MADISON, Wis. — Wisconsin Republicans have rewritten Democratic Gov. Tony Evers' state budget in the past few weeks, pushing it through the Joint Finance Committee they control last week to set up floor votes in the full Legislature.
Both the Assembly and Senate expect to vote on the plan during the last week in June. But Senate Majority Leader Scott Fitzgerald may have to do some wrangling to convince potential holdouts in his caucus to get on board. And waiting in the wings is Evers. Once the spending plan reaches his desk, he can sign it, veto the whole thing or use his extensive partial veto powers to rewrite the document to his liking.
Here's a look at the committee's major changes to Evers' budget and the political battle lines ahead:
WHAT WERE EVERS' MAJOR INITIATIVES?
After Evers' election last year broke eight years of Republican control of state government, he pressed to enact scores of key Democratic policies via the budget.
His spending plan would have taken federal money to expand Medicaid to about 82,000 more people, sent $1.4 billion in new money to public schools, and handed the University of Wisconsin System an additional $150 million.
He proposed spending an additional $624 million on transportation, funded largely by an 8-cent per gallon increase in the gas tax, giving state workers an across-the-board 2% annual raise, legalizing marijuana and raising the minimum wage from $7.25 an hour to $10.50 by 2023.
He also called for an $833 million income tax cut, paid for largely by eliminating a tax credit program for manufacturers, and spending $2.5 billion on state building projects.
All in all, Evers called for spending a total of $83.8 billion over the 2019-21 biennium, an 8.3% increase.
WHAT CHANGES DID REPUBLICANS MAKE?
Plenty. On the first day the Republican-controlled finance committee met in May it stripped dozens of proposals out of the budget , including Medicaid expansion, legalization of marijuana and the minimum wage increase.
They spent the next few weeks reshaping Evers' other proposals. They gave public schools $500 million in new funding and the UW System $58 million in new dollars. They scrapped the gas tax increase and earmarked $484 million in new road spending, funded by a $90 million infusion from the state's general fund and increasing car registration and title fees. They scaled back spending on building projects to $1.9 billion but did sign off on state employee raises.
They dumped Evers' income tax plan and replaced it with one of their own. Their proposal would cut taxes by $321 million. They also adopted a separate bill that calls for online vendors to collect sales taxes from third-party sellers and devotes the money toward covering a separate income tax reduction. The budget changes and the bill together would result in an average per person cut of $136 by 2020.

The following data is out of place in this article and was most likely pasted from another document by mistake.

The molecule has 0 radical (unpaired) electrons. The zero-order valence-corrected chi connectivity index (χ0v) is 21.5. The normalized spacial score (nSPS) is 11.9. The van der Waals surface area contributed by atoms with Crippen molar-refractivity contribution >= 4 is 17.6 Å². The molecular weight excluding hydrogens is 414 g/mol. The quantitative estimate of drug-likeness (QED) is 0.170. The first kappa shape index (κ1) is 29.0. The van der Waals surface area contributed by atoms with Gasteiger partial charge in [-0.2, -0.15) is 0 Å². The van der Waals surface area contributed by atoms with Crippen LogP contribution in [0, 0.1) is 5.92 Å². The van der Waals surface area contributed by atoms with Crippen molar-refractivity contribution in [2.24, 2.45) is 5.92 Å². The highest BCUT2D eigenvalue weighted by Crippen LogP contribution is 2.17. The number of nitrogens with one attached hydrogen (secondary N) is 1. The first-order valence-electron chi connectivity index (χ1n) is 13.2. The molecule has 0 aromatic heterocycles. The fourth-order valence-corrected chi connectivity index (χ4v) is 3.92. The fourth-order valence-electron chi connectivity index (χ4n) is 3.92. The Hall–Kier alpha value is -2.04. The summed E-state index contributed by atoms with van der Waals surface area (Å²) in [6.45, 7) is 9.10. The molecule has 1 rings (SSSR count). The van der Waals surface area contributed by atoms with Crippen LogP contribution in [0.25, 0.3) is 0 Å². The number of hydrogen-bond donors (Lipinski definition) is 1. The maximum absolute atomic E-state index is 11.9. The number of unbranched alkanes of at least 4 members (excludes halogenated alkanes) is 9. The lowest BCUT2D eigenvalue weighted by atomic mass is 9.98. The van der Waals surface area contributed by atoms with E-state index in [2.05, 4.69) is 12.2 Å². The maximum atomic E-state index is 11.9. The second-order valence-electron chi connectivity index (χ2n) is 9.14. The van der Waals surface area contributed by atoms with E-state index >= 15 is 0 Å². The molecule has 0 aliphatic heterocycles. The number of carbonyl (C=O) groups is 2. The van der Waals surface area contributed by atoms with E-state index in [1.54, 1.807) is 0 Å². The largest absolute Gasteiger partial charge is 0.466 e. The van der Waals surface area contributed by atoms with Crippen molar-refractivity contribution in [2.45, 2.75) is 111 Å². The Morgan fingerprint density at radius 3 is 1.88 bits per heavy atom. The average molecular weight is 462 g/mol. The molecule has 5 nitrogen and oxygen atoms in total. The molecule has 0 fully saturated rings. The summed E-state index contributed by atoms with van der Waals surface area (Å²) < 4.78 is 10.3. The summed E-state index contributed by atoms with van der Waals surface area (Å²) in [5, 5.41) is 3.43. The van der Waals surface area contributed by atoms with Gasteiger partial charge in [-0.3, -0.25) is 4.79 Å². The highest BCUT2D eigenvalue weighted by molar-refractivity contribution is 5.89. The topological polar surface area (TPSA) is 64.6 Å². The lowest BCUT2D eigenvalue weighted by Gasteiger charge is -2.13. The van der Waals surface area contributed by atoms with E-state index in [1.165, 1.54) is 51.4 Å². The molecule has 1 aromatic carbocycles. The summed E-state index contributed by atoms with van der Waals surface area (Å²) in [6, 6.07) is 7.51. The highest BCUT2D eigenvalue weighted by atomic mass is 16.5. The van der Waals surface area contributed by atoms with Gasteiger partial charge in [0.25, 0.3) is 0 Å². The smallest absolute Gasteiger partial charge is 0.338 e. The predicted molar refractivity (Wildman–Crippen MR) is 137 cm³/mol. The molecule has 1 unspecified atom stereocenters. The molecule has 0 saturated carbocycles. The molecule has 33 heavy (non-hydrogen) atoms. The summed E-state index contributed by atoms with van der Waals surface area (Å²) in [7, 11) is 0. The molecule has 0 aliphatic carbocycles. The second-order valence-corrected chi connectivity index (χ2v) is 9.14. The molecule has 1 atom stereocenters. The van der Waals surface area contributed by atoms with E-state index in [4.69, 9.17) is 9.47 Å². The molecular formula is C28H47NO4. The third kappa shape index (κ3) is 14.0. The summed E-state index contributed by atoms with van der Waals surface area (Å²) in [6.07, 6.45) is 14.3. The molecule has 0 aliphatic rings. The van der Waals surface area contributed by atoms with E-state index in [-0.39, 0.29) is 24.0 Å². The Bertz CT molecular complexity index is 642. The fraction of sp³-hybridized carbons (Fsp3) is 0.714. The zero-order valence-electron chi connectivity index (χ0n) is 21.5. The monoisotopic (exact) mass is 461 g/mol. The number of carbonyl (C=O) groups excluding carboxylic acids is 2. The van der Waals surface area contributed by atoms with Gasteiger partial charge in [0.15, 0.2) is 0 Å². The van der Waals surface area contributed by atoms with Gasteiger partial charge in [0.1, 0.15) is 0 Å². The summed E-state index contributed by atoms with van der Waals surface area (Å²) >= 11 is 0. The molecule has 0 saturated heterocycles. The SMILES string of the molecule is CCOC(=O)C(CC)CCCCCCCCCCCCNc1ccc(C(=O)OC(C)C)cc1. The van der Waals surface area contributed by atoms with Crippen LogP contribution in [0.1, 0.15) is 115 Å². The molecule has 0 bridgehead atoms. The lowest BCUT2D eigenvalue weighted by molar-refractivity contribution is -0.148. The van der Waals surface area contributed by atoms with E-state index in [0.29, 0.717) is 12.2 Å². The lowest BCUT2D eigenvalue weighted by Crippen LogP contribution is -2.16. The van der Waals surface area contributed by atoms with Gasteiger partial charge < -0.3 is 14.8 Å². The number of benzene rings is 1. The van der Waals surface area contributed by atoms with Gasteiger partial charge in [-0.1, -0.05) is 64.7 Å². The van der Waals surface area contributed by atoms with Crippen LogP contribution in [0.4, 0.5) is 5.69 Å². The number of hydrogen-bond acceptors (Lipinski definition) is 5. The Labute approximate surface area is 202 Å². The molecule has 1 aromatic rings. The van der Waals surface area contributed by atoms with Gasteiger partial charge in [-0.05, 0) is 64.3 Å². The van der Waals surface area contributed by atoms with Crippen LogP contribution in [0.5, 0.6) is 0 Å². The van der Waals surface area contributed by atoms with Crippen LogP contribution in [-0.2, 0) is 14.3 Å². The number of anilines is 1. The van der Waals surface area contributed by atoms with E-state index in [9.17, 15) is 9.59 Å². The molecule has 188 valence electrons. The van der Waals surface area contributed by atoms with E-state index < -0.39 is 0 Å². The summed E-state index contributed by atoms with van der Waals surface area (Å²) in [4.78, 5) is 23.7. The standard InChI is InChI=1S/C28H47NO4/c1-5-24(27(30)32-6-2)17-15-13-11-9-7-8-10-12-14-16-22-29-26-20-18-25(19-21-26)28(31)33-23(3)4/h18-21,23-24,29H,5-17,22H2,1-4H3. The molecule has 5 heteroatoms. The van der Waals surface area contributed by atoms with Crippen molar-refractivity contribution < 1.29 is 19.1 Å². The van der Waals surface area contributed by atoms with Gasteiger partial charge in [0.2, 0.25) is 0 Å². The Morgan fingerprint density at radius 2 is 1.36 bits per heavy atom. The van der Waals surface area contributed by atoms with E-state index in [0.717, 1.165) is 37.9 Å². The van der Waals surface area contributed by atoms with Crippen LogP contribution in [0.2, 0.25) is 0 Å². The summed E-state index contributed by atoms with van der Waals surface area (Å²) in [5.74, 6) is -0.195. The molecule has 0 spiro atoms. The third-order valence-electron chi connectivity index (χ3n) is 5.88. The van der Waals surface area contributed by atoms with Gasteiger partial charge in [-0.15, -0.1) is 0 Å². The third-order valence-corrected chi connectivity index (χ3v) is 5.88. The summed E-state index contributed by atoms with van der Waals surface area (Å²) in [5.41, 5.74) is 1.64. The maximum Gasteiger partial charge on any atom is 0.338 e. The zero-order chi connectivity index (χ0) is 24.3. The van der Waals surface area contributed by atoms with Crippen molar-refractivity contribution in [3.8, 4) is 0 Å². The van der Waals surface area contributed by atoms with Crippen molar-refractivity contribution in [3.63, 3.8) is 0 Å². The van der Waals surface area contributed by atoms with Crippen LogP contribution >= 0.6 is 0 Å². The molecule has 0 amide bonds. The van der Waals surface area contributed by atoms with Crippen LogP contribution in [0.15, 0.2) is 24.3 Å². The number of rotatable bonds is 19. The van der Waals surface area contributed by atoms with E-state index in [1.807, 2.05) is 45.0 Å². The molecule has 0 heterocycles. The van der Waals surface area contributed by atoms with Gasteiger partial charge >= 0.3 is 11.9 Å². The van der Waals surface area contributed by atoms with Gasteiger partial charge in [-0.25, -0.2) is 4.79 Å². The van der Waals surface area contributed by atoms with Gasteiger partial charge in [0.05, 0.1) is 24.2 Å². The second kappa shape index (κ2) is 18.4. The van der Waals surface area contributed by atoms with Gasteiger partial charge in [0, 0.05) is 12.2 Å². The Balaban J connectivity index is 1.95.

The Republican version of the budget now must pass the full Legislature, where they control both chambers. Speaker Robin Vos expects the Assembly will vote on the document on June 25. Senate Majority Leader Scott Fitzgerald hopes to follow suit later that week but he could face problems within his own caucus getting the budget through his house.
WHAT'S THE ISSUE IN THE SENATE?
The Republican caucus includes a faction of hardline fiscal hawks. Sens. Steve Nass, Duey Stroebel and Chris Kapenga held up passage of the 2017-19 budget until September 2017, nearly three months late. They agreed to vote for the document only after then-Gov. Scott Walker agreed to use his partial veto power to repeal the state's prevailing wage, limit school referendums and scrap a $2.5 million study on toll roads.
Republicans hold a 19-14 advantage in the Senate this session, which means if three Republicans don't vote for the budget it can't get out of the chamber.
Nass has been complaining publicly about the budget for weeks, saying it spends too much on building and road projects. On Tuesday he issued a news release saying it's getting harder for him to vote for the budget by the day.
Fitzgerald placed Stroebel on the finance committee this session. He voted against the road spending revisions, citing reservations about Department of Transportation Secretary Craig Thompson, a former lobbyist for road-builders, without explaining those reservations. Still, Stroebel appeared alongside Fitzgerald at a news conference praising the budget after the finance committee finished Thursday.
Craig has voiced concerns about transportation spending as well. It's unclear where Kapenga stands this time around. He didn't immediately respond to a voicemail Friday.
SO HOW DOES FITZGERALD GET THEM ON BOARD?
That remains to be seen. He said at the news conference that he's talking with all the members of his caucus and such negotiations are normal as budgets near completion. He added that he's not going to "jump to conclusions on any one individual senator."
WHAT HAPPENS IF THE BUDGET PASSES BOTH HOUSES?
It goes to Evers. He can sign it into law as it is, veto the whole thing or use his partial veto powers to rewrite the document to make it more palatable for Democrats. Those powers allow him to strike entire words and individual digits and replace dollar amounts with a lower figure.
Evers has been mum on what approach he might take; his spokeswoman didn't respond to emails seeking comment on the finance committee's version of the budget.
No governor has vetoed an entire budget since at least 1931. Vos has warned that if Evers goes that route the GOP will reduce spending on health and roads in subsequent proposals. Republican legislators could attempt to override any vetoes but they would need Democrats to join them to accomplish that. Vos has said the GOP would wait until October to attempt any overrides.